The U.S. Department of Labor ("DOL") recently issued "updated" Family and Medical Leave Act ("FMLA") model notices and medical certification forms. The prior notices and forms expired on December 31, 2011, but employers may now use the following DOL model notices and forms through February 28, 2015:
- Certification of Health Care Provider for Employee’s Serious Health Condition (WH-380-E);
- Certification of Health Care Provider for Family Member’s Serious Health Condition (WH-380-F);
- Notice of Eligibility and Rights & Responsibilities (WH-381);
- Designation Notice (WH-382);
- Certification of Qualifying Exigency For Military Family Leave (WH-384);
- Certification for Serious Injury or Illness of Covered Servicemember — for Military Family Leave (WH-385).
At this time, it does not appear as though the DOL has made any substantive changes to these model FMLA forms. In fact, the only modification that seems to have been incorporated by the DOL and the Office of Management and Budget ("OMB") is the new 2015 expiration date. These forms do not address important changes that have occurred since the FMLA was amended in November 2008. Specifically, these forms do not incorporate changes brought about by the 2010 amendments pertaining to military family leave (i.e., changes in exigency leave, the inquiry of a servicemember’s past military service given the expanded definition of a "covered servicemember," etc.).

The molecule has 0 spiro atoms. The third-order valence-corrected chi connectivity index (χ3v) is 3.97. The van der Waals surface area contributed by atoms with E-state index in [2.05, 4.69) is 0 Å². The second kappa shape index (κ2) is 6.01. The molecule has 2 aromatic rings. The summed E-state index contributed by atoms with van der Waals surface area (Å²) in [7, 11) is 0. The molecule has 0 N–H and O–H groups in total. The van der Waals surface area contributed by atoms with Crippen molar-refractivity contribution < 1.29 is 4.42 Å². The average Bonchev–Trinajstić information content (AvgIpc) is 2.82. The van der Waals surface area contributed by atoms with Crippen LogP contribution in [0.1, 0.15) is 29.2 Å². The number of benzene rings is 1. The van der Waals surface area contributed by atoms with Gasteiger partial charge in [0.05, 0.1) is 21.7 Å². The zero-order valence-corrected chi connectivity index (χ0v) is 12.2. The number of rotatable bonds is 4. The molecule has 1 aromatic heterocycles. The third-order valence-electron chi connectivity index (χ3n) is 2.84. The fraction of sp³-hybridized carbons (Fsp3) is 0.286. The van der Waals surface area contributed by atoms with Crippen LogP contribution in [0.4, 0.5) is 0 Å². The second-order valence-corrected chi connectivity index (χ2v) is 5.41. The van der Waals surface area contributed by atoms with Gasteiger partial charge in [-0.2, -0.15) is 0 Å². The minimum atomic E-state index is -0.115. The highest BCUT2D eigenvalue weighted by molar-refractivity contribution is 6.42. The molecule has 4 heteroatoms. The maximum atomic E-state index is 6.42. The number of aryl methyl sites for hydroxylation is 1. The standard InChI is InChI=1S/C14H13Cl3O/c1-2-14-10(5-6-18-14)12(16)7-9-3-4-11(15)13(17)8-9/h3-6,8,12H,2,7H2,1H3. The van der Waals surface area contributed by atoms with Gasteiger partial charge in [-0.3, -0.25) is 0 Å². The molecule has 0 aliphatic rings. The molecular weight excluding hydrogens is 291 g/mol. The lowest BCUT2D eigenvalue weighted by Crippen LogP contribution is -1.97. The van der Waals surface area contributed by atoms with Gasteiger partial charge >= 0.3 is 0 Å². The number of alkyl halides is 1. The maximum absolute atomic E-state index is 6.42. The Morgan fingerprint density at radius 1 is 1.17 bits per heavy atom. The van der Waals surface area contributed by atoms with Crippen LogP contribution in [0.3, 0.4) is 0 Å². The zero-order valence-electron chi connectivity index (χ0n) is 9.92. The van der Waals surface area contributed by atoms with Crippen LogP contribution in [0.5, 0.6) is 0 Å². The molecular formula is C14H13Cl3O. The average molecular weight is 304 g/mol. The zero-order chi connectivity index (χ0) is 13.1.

In addition, the DOL’s forms do not contain the proposed "safe harbor" language that employers should insert on particular FMLA medical certification forms (e.g., WH-380-E) in order to avoid the disclosure of genetic information under the Genetic Information Nondisclosure Act of 2008 ("GINA"). In our January 14, 2011 blog post, we issued a reminder that employers may inadvertently obtain genetic information when they request that health care providers complete certification forms to support a leave under the FMLA or an accommodation request under the Americans with Disabilities Act ("ADA"). The GINA regulations, however, created a safe harbor for employers who integrate specific language (which is set forth in our January 14, 2011 blog post) into their requests for medical information in order to certify an employee’s own serious health condition under the FMLA. In light of the fact that the DOL’s FMLA model forms have not been amended to incorporate the GINA safe harbor language, we continue to recommend that employers take their own proactive measures to add and/or use the GINA safe harbor language when requesting medical information to certify an employee’s own serious health condition under the FMLA.
It is entirely possible that the DOL will propose and/or make substantive changes to the FMLA model forms prior to February 2015, particularly because the DOL published its proposed changes to the FMLA regulations on February 15, 2012. The proposed changes to the regulations address topics such as military family leave, calculation of leave usage, and FMLA eligibility for flight crews. In the meantime, employers are encouraged to use the most recent published version of the FMLA model forms and to include any appropriate modifications needed to afford themselves protection under GINA’s safe harbor provisions.